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I developing an application (in C#) where objects are active under a period of time, they have from and to properties of DateTime-type. Now I want to speed up my search routine for queries like: Are there other active objects in this timeperiod/at this time.

Is there any existing temporal index I can use or can I use QuadTree/other tree-structures to search in an efficient way.

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up vote 1 down vote accepted

You should also take a look at the interval tree:

In computer science, an interval tree is an ordered tree data structure to hold intervals. Specifically, it allows one to efficiently find all intervals that overlap with any given interval or point.

And that reminds me of this SO question.

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Why not just order your data in a list, and then use a binary search-like algorithm to limit the number of objects you consider.

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This is an interesting sorting problem, as you need to consider both the start and end date of each element. If you used a simple sorting algorithm, then you could sort by either start date or end date, but sorting by both wouldn't be very effective, as an element with an early start date could have a very late end date, or an element with a late start date could have an early end date, meaning that you can't really pre-sort this list based on the criteria "are any of these elements active right now?"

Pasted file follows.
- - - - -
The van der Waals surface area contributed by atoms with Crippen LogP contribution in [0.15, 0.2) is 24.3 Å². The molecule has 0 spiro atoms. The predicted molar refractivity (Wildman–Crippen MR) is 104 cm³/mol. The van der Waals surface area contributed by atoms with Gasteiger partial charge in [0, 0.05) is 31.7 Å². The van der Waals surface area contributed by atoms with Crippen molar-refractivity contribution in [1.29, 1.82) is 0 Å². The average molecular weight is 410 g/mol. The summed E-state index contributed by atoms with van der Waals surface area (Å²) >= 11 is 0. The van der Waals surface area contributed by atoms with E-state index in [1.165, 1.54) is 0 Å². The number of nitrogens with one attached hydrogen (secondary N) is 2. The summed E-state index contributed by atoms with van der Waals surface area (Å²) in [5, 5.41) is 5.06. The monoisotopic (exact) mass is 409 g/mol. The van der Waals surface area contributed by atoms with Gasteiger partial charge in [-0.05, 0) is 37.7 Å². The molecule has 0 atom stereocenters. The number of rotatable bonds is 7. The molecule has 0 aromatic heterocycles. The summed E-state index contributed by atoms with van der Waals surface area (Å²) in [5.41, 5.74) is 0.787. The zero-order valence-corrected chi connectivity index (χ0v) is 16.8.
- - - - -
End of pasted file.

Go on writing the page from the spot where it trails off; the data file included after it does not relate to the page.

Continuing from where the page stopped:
If you're looking for a super-efficient mechanism to do this, I may not have an answer for you, but if you're just looking for something easy to do with existing C# data structures, I'd consider creating two sorted lists, one sorted by start date and the other sorted by end date. Search the start-date-sorted list for elements that start before right now and search the end-date-sorted list for elements that end after right now. Intersect those results to get your final answer.

As I mentioned, I'm sure there is a more efficient mechanism out there to do this, but if I wanted to keep it simple and just use what I had available, I would consider doing that.

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My appologies, I don't think I thought this through carefully enough. I think that my suggestion would be fairly inefficient. – Dr. Wily's Apprentice Apr 20 '10 at 17:53

There is an i4o (indexes for objects) library. May be it would be useful.

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